"It is urgent that climate scientists improve the ways they convey their findings to a poorly informed and often indifferent public."
It is really difficult to teach some of the real dummies we see, or get through the stubborn heads of the denialists like that snow guy.
The people tend to be like sheep. Naked monkeys that drive cars, and care less about long term events. If there is to be adequate and timely HGHG reductions, we won't be able to reason with or teach most quick enough. It will take strong governmental regulation, but we know that is not the way politicians get elected.
All we can do is keep on trying to get the changes. Keep on trying to educate the public and government. By the time they really see the negative impacts that they can directly associate to AGW, and begin real emissions reduction, momentum will carry it through to thermal maximum.
"By Peter Goodchild
30 August, 2011
A time frame for systemic collapse can be extrapolated easily from the on-line document The Coming Chaos, an abridgement of a larger text (see link below). The most significant page is at the start of the text, the chart of estimated past and future oil production. Most of the other time frames will parallel that curve. Then one can look at the chapter on electricity, which as Richard Duncan says will be the first really distinct, “on-off” type of indicator. The next parallel can be found in the chapter on economics, which mentions two "phases," divided by the point at which money as such is no longer an important means of exchange; past examples occurred with the crash of the USSR, and in Weimar Germany.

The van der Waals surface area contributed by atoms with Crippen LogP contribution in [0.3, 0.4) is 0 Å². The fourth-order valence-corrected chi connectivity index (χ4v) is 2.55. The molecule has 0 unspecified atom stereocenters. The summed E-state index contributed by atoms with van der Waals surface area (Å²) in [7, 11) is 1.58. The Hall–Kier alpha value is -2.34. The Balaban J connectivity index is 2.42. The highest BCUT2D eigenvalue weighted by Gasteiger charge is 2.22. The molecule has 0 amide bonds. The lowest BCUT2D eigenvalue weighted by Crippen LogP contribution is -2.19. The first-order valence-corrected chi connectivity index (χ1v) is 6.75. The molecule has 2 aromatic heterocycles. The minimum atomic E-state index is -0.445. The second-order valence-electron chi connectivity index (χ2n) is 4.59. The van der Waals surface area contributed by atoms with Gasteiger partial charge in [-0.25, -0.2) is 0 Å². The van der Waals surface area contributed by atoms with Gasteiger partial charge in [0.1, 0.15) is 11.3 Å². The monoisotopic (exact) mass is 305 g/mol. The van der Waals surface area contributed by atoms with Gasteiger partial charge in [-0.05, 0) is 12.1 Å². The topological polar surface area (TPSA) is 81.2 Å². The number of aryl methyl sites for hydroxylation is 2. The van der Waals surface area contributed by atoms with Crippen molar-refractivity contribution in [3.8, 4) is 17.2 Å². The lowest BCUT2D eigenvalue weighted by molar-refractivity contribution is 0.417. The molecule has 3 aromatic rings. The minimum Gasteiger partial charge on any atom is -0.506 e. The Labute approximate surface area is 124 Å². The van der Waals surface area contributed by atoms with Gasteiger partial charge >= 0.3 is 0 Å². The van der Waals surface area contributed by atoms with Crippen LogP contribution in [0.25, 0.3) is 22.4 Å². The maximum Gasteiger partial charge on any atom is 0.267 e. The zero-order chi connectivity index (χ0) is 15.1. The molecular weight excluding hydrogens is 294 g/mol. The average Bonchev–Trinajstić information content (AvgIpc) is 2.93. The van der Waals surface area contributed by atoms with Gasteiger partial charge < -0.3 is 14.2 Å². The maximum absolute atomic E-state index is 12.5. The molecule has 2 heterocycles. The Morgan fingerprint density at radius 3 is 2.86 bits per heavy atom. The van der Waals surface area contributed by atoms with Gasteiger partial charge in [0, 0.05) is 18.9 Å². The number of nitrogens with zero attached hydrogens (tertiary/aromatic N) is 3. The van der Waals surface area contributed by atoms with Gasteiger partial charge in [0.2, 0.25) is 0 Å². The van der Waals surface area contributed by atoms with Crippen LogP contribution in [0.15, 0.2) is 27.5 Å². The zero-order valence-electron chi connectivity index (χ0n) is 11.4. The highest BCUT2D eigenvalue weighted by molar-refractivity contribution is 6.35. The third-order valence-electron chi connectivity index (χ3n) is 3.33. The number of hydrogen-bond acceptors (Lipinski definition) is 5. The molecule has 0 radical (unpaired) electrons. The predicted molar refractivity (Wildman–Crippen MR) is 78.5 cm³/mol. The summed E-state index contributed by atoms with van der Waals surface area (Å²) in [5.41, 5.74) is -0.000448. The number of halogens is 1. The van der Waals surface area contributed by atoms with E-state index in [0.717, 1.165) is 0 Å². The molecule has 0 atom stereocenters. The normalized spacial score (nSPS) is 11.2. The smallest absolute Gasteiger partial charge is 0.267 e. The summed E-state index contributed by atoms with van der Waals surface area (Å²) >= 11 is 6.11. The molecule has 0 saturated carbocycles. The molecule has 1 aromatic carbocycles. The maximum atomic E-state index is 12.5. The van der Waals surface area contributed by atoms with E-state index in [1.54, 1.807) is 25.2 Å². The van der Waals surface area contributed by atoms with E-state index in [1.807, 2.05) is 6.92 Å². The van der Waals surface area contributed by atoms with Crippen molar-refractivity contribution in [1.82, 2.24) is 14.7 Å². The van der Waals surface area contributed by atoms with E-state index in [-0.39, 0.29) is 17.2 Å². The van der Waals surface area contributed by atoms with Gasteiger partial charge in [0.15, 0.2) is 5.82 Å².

In the chapter on famine, the fall of population appears as a parallel to the fall in fossil fuels. Some critics have said that the two do not necessarily go together -- or, rather, “fall” together. But they do, for a very simple mathematical reason. Fossil fuels are the source of more than 90 percent of the energy -- in the strict "physics" sense of the word -- in modern industrial society. If we take away 90 percent of the energy, we necessarily take away 90 percent of the population. (If we take away 100 percent of the energy, we necessarily take away 100 percent of the population.) No, we cannot replace that 90 percent with some "alternative" form of energy, as is explained in chapter one, because there isn't enough of any “alternative” to make much difference.
The same first chapter also illustrates why a voluntary reduction in population cannot work. (For that matter, neither would a mandatory reduction in population, and for the same reason.) Again, it's simple arithmetic. Oil production will fall, over the next few decades, by about 3 percent annually, and if instead we say 2 percent or 4 percent the final result isn't much different. But even if every woman on earth stopped having children from this day forward, there would still not be a 3 or 2 or 4 percent annual reduction in population.
It can be seen, therefore, that the curve of estimated past and future global oil production is not merely one of a myriad of problems with which mankind will have to deal. It is the time scale with which most other problems can be measured, and it is the cause of most other problems.
But if anyone really needs a magic number, a good choice would be 2030. That's the date at which, with a 3 percent annual decline in oil production, the year's production will be half of that in the peak year. And half of peak oil means half of everything else in human society. A very important “half” will be population, because the other half will have died of famine. And that's the one item that very few people can mentally assimilate."